An outstanding horseman who influenced racing over decades
Obituary: Tommy Carberry; born September 15th, 1941 - died July 12th, 2017
Tommy Carberry with Bobbyjo. From his small stables near Ratoath, Co Meath, Carberry produced Bobbyjo to win the Aintree Grand National in 1999. Photograph: INPHO/Lorraine O’Sullivan
Tommy Carberry, who died on July 12th aged 75, is acknowledged as one of the outstanding National Hunt jockeys in Irish racing history. Yet his exploits in the saddle are only partly the story of an outstanding overall horseman.
Champion rider over jumps four years in a row from 1973 to 1976, his versatility extended to winning the Group One Joe McGrath Memorial Stakes – now the Irish Champion Stakes – for the legendary trainer Vincent O’Brien on the flat in 1979.
Whether it was winning the Aintree Grand National on L’Escargot in 1975, or a five-furlong sprint up the Curragh, if the horse was good enough no one doubted Carberry’s ability to conjure a winning performance out of it.
Having retired from riding in 1982, Carberry began training. A year later he won the Kerry National at Listowel with Royal Appointment. However, it was the most famous “national” of all which came to be regarded as his crowning glory.
From his small stables near Ratoath in Co Meath, Carberry produced Bobbyjo to win the Aintree Grand National in 1999.That Bobbyjo was ridden by his son Paul, and the victory bridged a 24-year gap back to L’Escargot for an Irish-trained winner of the world’s most famous steeplechase, indicated the sweep of Carberry’s influence on racing over decades.
Bobbyjo’s Aintree victory crowned a career of colossal individual achievement but the exploits of Carberry’s family continued to exert an influence on the sport.
Paul Carberry retired from race-riding in 2016 after a long, successful and occasionally turbulent career. Last month his brother Philip, a Champion Hurdle winning rider, also retired from the saddle. Their sister Nina is still one of Ireland’s outstanding amateur riders and a pioneer for female jockeys.
All three rode winners of the Irish Grand National – a race their father won twice on Brown Lad in 1975-76 – at the Fairyhouse track close to where Carberry was brought up.
A champion apprentice jockey on the flat in 1959, the first of Carberry’s 16 Cheltenham festival winners came in 1962 on board Tripacer. The horse was trained by his father-in-law Dan Moore. Twenty years later his final Cheltenham winner, The Brockshee, was trained by Moore’s son Arthur.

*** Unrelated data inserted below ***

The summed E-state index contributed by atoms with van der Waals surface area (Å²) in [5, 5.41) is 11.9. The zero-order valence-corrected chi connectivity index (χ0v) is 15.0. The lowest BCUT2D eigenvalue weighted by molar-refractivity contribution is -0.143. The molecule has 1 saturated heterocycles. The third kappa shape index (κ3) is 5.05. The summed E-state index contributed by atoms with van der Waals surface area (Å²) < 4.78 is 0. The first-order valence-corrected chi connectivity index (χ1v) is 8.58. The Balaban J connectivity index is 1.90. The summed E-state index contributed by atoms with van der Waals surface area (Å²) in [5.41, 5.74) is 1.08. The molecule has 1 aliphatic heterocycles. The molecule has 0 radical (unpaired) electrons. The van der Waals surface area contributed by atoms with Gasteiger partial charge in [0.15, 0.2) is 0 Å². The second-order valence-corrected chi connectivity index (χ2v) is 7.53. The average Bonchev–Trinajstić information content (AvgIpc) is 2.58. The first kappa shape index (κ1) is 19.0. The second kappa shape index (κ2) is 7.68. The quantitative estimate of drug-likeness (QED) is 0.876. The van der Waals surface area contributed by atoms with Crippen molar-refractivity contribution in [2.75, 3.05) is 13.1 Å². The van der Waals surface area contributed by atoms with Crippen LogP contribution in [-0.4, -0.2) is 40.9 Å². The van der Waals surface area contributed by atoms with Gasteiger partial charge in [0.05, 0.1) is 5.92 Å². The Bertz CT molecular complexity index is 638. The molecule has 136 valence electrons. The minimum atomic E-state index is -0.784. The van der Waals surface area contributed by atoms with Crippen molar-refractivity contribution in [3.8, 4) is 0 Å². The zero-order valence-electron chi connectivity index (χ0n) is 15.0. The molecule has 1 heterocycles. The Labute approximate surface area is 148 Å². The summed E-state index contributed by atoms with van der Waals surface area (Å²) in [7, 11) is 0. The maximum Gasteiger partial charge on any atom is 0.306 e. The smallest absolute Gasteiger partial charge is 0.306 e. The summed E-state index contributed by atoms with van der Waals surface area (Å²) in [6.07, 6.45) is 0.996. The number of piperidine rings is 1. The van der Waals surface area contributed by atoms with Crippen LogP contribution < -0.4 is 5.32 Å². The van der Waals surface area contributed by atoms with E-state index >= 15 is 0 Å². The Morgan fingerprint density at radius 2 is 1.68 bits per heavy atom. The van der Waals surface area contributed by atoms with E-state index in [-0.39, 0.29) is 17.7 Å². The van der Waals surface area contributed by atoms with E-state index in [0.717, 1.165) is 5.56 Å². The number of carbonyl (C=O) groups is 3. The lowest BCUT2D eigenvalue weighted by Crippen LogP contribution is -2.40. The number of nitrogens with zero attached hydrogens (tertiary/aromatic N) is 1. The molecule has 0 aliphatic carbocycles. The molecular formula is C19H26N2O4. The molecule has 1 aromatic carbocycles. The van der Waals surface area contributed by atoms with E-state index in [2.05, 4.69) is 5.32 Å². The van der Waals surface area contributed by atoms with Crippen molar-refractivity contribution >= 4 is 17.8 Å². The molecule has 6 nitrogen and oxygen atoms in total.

In between Carberry won almost every major Cheltenham prize at least once. Inkslinger won the Champion Chase in 1973. Brown Lad (1975) and Town Ship (1977) landed the Stayers Hurdle, but three Gold Cup victories were the highlight.
L’Escargot, the horse owned by the American ambassador to Ireland Raymond Guest, won steeplechases’ “Blue Riband” in both 1970 and 1971. Ten Up carried the Arkle colours of the Duchess of Westminster to success in 1975.
Carberry was also first past the post in the 1980 Gold Cup, but Tied Cottage was later disqualified after failing a dope test.
However, despite Cheltenham glory, and significant successes on the flat that also included the Beresford Stakes on Just A Game in 1978, it’s the Aintree National that will always be the most evocative chapter of a storied career.
The by-then veteran L’Escargot was something of a National spoilsport in 1975. Placed in the race twice before, L’Escargot denied Red Rum a hat-trick, bounding clear in the closing stages to eventually win by 15 lengths. Almost a quarter of a century later the story got a perfect ending.
Paul Carberry had only been born the year before L’Escargot’s National but later recalled: “From an early age, myself and my brothers had watched reruns of Dad winning the Grand National...It was the ultimate achievement in racing.”
Bobbyjo had won the Irish Grand National in 1998, and was a 10-1 shot to win at Aintree. However, no Irish-trained horse had won over the famous fences since L’Escargot. Nevertheless the colourful father-son team bridged the gap in style as Bobbyjo won by 10 lengths.
It meant Tommy Carberry joined one of racing’s most exclusive clubs, becoming just the fifth man to both ride and train a Grand National winner. Immediately after the race he described the feeling of training a National winner as “lot, lot better” than riding one.
There were exuberant celebrations afterwards which could be said to have deflected a little from the scale of Carberry’s achievement considering Bobbyjo was one of just 15 horses he had in training at the time.
The victory heralded an unprecedented run of Irish success in the Aintree National with five more victories for horses trained here over the following eight years.
Carberry had suffered ill health in recent months, and died in Curragha Nursing Home in Co Meath. His passing came only two days after the death of another legendary former champion jockey Martin Molony.
A hugely popular figure within racing, Carberry was aptly described as a “marvellous horseman and a great jockey” by Frank Berry with whom he shared the Irish jockeys championship in 1975.
Tommy Carberry is survived by his widow Pamela, sons Thomas, Paul, Philip, Mark and Peter Jon, and daughter Nina.